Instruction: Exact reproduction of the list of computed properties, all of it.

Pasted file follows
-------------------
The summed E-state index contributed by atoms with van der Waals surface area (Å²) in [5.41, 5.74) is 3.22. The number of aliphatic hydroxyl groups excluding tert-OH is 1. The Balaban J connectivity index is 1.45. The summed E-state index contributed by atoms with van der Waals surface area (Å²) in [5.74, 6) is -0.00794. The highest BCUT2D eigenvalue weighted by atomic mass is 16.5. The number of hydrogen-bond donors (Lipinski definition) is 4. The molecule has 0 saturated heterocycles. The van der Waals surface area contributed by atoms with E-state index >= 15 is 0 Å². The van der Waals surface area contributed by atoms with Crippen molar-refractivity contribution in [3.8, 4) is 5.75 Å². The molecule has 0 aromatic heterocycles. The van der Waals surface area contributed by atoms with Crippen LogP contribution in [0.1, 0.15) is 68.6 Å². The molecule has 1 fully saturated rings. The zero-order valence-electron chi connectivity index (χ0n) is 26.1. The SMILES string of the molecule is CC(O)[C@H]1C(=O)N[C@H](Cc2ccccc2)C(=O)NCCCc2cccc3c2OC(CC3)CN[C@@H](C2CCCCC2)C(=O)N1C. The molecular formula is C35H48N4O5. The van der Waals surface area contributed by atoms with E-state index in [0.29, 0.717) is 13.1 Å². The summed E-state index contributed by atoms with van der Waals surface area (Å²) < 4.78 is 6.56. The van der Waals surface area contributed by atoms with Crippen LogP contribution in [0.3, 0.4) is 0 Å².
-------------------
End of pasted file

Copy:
The summed E-state index contributed by atoms with van der Waals surface area (Å²) in [5.41, 5.74) is 3.22. The number of aliphatic hydroxyl groups excluding tert-OH is 1. The Balaban J connectivity index is 1.45. The summed E-state index contributed by atoms with van der Waals surface area (Å²) in [5.74, 6) is -0.00794. The highest BCUT2D eigenvalue weighted by atomic mass is 16.5. The number of hydrogen-bond donors (Lipinski definition) is 4. The molecule has 0 saturated heterocycles. The van der Waals surface area contributed by atoms with E-state index >= 15 is 0 Å². The van der Waals surface area contributed by atoms with Crippen molar-refractivity contribution in [3.8, 4) is 5.75 Å². The molecule has 0 aromatic heterocycles. The van der Waals surface area contributed by atoms with Crippen LogP contribution in [0.1, 0.15) is 68.6 Å². The molecule has 1 fully saturated rings. The zero-order valence-electron chi connectivity index (χ0n) is 26.1. The SMILES string of the molecule is CC(O)[C@H]1C(=O)N[C@H](Cc2ccccc2)C(=O)NCCCc2cccc3c2OC(CC3)CN[C@@H](C2CCCCC2)C(=O)N1C. The molecular formula is C35H48N4O5. The van der Waals surface area contributed by atoms with E-state index in [0.29, 0.717) is 13.1 Å². The summed E-state index contributed by atoms with van der Waals surface area (Å²) < 4.78 is 6.56. The van der Waals surface area contributed by atoms with Crippen LogP contribution in [0.3, 0.4) is 0 Å².